How the Huge ALMA Radio Telescope Works (Infographic)

Infographic: How the huge ALMA radio telescope works.
Made up of dozens of small radio telescope dishes, the ALMA telescope will be one of the most powerful in the world when finished.
(Image: © Karl Tate, Infographics Artist)


One of the most powerful telescopes in existence is being built on a high-altitude plateau in Chile. The Atacama Large Millimeter/submillimeter Array (ALMA) will combine dozens of individual radio telescope dishes into a single observing instrument. The resolution of the ALMA radio telescope will be 10 times finer than the Very Large Array (VLA) and five times finer than the Hubble Space Telescope.

The water vapor in the Earth’s atmosphere absorbs radio waves, making radio astronomy difficult from sea level. The plateau’s elevation (16,000 feet, or about 5,000 meters) places it above 40 percent of the Earth’s atmosphere. [Amazing Photos from Giant Radio Telescope]

The universe emits light in many wavelengths that are invisible to human eyes. The Earth’s atmosphere blocks much of this invisible light.  Satellites orbit above the atmosphere for a clear view. The ALMA radio telescope receives wavelengths of around 1 millimeter, between the infrared and radio parts of the electromagnetic spectrum.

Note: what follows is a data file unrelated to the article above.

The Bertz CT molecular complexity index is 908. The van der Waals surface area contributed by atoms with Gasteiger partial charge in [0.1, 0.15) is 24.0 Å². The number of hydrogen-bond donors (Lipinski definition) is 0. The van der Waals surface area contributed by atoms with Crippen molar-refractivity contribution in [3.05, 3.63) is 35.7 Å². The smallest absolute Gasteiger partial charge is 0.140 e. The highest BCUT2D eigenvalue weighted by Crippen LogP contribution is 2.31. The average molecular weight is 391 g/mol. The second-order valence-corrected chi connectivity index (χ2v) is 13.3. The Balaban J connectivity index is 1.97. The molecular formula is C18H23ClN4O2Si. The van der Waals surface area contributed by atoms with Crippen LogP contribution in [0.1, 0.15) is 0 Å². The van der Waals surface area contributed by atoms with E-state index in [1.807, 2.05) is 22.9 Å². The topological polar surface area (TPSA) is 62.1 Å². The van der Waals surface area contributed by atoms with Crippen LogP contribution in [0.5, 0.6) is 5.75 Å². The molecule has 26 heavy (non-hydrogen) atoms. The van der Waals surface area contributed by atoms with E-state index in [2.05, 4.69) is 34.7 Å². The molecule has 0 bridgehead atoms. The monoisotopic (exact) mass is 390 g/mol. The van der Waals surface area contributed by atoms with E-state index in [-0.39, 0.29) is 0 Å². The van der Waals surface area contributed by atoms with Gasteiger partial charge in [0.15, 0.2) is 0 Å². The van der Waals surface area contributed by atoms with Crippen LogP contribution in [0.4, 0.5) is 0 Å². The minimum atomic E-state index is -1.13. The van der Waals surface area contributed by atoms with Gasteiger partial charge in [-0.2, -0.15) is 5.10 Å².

Building ALMA: Earth's Largest Radio Telescope (Video)

The ALMA array is an interferometer: many small radio telescopes working together as a single large telescope.  [8 Cool Facts About the ALMA Telescope]

Each individual dish is up to 40 feet in diameter (12 meters) and weighs 115 tons.  Dishes are being provided by European, Asian and American partners.

ALMA employs two transporter vehicles for moving the individual telescope dishes. Each has 28 wheels and weighs 130 tons. Two engines generate 1,400 horsepower. The vehicle can travel 7.5 mph (12 km/hr) when carrying a telescope. 

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